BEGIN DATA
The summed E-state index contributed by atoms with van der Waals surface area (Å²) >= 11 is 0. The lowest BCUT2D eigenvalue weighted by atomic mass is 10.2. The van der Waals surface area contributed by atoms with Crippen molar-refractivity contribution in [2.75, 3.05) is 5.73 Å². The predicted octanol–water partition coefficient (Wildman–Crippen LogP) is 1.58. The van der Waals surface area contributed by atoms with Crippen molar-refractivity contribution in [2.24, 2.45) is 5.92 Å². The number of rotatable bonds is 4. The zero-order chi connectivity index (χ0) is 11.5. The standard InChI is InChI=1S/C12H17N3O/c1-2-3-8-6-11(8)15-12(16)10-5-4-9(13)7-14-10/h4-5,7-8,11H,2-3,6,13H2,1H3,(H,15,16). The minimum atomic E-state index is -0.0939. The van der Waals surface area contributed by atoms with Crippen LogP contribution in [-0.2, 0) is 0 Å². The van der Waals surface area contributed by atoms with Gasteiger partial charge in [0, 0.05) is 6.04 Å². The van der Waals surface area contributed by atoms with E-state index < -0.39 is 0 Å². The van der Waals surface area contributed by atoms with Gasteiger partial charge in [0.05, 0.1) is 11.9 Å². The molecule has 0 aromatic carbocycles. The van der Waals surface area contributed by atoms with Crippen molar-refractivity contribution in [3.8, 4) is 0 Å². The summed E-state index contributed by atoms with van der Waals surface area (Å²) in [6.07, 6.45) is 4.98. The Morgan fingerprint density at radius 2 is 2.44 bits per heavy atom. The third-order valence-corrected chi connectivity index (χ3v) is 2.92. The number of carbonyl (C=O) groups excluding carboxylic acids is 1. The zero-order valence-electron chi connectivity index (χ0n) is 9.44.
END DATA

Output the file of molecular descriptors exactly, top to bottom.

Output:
The summed E-state index contributed by atoms with van der Waals surface area (Å²) >= 11 is 0. The lowest BCUT2D eigenvalue weighted by atomic mass is 10.2. The van der Waals surface area contributed by atoms with Crippen molar-refractivity contribution in [2.75, 3.05) is 5.73 Å². The predicted octanol–water partition coefficient (Wildman–Crippen LogP) is 1.58. The van der Waals surface area contributed by atoms with Crippen molar-refractivity contribution in [2.24, 2.45) is 5.92 Å². The number of rotatable bonds is 4. The zero-order chi connectivity index (χ0) is 11.5. The standard InChI is InChI=1S/C12H17N3O/c1-2-3-8-6-11(8)15-12(16)10-5-4-9(13)7-14-10/h4-5,7-8,11H,2-3,6,13H2,1H3,(H,15,16). The minimum atomic E-state index is -0.0939. The van der Waals surface area contributed by atoms with Crippen LogP contribution in [-0.2, 0) is 0 Å². The van der Waals surface area contributed by atoms with Gasteiger partial charge in [0, 0.05) is 6.04 Å². The van der Waals surface area contributed by atoms with E-state index < -0.39 is 0 Å². The van der Waals surface area contributed by atoms with Gasteiger partial charge in [0.05, 0.1) is 11.9 Å². The molecule has 0 aromatic carbocycles. The van der Waals surface area contributed by atoms with Crippen molar-refractivity contribution in [3.8, 4) is 0 Å². The summed E-state index contributed by atoms with van der Waals surface area (Å²) in [6.07, 6.45) is 4.98. The Morgan fingerprint density at radius 2 is 2.44 bits per heavy atom. The third-order valence-corrected chi connectivity index (χ3v) is 2.92. The number of carbonyl (C=O) groups excluding carboxylic acids is 1. The zero-order valence-electron chi connectivity index (χ0n) is 9.44.